From policing to a war footing
There has been a war going on in El Salvador for many years involving El Salvador's gangs. The Mara Salvatrucha, the Barrio 18 and smaller gangs ruthlessly kill each other's members over territory, in retribution, or just for being in the wrong place at the wrong time. In 2012, the so-called "tregua" or truce among these gangs dramatically lowered the levels of killing until the truce dissolved in 2014.
Now the war seems to be taking a dangerous turn with El Salvador's armed forces going on a combat footing. The gangs are still warring with each other, but now the armed forces appear to be transitioning from patrolling the streets in dangerous parts of the country to active missions.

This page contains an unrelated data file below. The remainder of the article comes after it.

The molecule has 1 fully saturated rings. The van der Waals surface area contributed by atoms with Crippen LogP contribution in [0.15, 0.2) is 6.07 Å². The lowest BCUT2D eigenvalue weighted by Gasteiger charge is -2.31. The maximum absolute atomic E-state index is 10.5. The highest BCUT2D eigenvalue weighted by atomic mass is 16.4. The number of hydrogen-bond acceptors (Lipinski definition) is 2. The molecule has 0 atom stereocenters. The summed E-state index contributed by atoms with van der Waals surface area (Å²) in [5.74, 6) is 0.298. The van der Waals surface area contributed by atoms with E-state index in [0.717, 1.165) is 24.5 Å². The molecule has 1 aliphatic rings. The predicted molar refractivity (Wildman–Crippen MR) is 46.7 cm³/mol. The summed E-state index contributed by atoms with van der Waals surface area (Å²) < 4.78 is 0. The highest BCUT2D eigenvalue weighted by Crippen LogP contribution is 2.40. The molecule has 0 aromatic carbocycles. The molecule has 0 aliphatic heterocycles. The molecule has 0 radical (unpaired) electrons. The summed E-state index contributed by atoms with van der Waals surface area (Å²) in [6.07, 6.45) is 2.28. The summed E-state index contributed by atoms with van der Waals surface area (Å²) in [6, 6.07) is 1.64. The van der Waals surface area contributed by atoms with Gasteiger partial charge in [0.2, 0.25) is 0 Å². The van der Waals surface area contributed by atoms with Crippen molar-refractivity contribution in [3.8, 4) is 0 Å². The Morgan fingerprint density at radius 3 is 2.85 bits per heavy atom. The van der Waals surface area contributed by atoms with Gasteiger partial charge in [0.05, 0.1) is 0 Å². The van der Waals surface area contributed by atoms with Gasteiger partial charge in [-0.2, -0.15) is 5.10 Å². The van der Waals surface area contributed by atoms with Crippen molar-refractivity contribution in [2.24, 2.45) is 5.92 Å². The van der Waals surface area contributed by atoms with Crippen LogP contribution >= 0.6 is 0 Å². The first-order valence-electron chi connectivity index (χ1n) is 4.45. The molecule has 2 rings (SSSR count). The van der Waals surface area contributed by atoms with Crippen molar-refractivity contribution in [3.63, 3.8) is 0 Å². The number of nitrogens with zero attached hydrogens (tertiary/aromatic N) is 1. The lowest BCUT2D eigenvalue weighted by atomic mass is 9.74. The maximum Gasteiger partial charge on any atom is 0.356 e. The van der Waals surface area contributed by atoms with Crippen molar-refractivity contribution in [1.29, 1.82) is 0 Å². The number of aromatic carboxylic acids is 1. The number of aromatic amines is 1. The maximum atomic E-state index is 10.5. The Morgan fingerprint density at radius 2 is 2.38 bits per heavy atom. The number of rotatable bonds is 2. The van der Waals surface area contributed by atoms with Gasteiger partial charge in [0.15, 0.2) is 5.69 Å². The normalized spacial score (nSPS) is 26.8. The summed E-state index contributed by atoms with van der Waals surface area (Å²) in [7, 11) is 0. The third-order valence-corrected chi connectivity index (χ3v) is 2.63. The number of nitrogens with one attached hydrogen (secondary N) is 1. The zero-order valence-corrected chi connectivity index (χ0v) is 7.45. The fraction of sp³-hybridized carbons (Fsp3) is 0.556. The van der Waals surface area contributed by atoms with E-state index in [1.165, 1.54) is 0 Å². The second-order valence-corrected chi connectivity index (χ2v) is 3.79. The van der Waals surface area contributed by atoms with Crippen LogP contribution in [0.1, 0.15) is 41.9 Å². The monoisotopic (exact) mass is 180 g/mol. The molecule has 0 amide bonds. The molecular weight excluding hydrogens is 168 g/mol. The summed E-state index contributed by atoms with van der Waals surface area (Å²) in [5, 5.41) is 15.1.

President Salvador Sánchez Cerén announced that El Salvador's army was readying three rapid reaction battalions of 400 soldiers each which could be deployed to the most dangerous zones in the country. There are already 7000 military personnel in the streets of the country to supplement police efforts on public security.
On Saturday, the armed forces confronted gang members in the community of Uluapa Ariba, in Zacatecoluca in the department of La Paz, The Twitter account of the armed forces reported that there has been a shoot-out with as many as 30 members of the Barrio 18 gang, which left 9 gang members dead and two captured.
Perhaps as retribution, two soldiers were murdered Saturday night and early Sunday morning in different parts of the country.
El Salvador's presidents from the right and from the left have believed that they need to call on the armed forces to fight crime in the country. It's a politically popular move, but there is no evidence that over the past decade the presence of the armed forces in the streets has improved the situation of gang-sponsored violence. The new, more combat-like focus of the deployed troops may only make things worse.